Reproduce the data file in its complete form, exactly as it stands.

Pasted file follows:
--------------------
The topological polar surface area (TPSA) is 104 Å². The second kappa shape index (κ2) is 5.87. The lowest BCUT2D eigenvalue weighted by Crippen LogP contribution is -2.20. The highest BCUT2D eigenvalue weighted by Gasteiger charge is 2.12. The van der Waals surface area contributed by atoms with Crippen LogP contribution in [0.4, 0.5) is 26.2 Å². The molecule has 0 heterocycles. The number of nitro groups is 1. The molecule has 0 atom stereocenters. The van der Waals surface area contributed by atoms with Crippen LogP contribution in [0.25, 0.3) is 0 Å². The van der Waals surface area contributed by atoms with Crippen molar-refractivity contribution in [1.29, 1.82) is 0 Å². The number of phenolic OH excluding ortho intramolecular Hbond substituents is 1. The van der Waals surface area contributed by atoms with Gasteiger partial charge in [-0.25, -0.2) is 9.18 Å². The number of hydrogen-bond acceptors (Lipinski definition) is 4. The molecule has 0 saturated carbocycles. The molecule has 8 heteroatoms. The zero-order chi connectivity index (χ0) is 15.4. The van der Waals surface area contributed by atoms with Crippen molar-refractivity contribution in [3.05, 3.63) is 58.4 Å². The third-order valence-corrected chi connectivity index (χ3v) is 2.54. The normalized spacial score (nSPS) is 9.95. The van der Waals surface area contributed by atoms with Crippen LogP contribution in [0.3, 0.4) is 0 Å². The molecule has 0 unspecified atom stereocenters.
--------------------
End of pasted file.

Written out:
The topological polar surface area (TPSA) is 104 Å². The second kappa shape index (κ2) is 5.87. The lowest BCUT2D eigenvalue weighted by Crippen LogP contribution is -2.20. The highest BCUT2D eigenvalue weighted by Gasteiger charge is 2.12. The van der Waals surface area contributed by atoms with Crippen LogP contribution in [0.4, 0.5) is 26.2 Å². The molecule has 0 heterocycles. The number of nitro groups is 1. The molecule has 0 atom stereocenters. The van der Waals surface area contributed by atoms with Crippen LogP contribution in [0.25, 0.3) is 0 Å². The van der Waals surface area contributed by atoms with Crippen molar-refractivity contribution in [1.29, 1.82) is 0 Å². The number of phenolic OH excluding ortho intramolecular Hbond substituents is 1. The van der Waals surface area contributed by atoms with Gasteiger partial charge in [-0.25, -0.2) is 9.18 Å². The number of hydrogen-bond acceptors (Lipinski definition) is 4. The molecule has 0 saturated carbocycles. The molecule has 8 heteroatoms. The zero-order chi connectivity index (χ0) is 15.4. The van der Waals surface area contributed by atoms with Crippen molar-refractivity contribution in [3.05, 3.63) is 58.4 Å². The third-order valence-corrected chi connectivity index (χ3v) is 2.54. The normalized spacial score (nSPS) is 9.95. The van der Waals surface area contributed by atoms with Crippen LogP contribution in [0.3, 0.4) is 0 Å². The molecule has 0 unspecified atom stereocenters.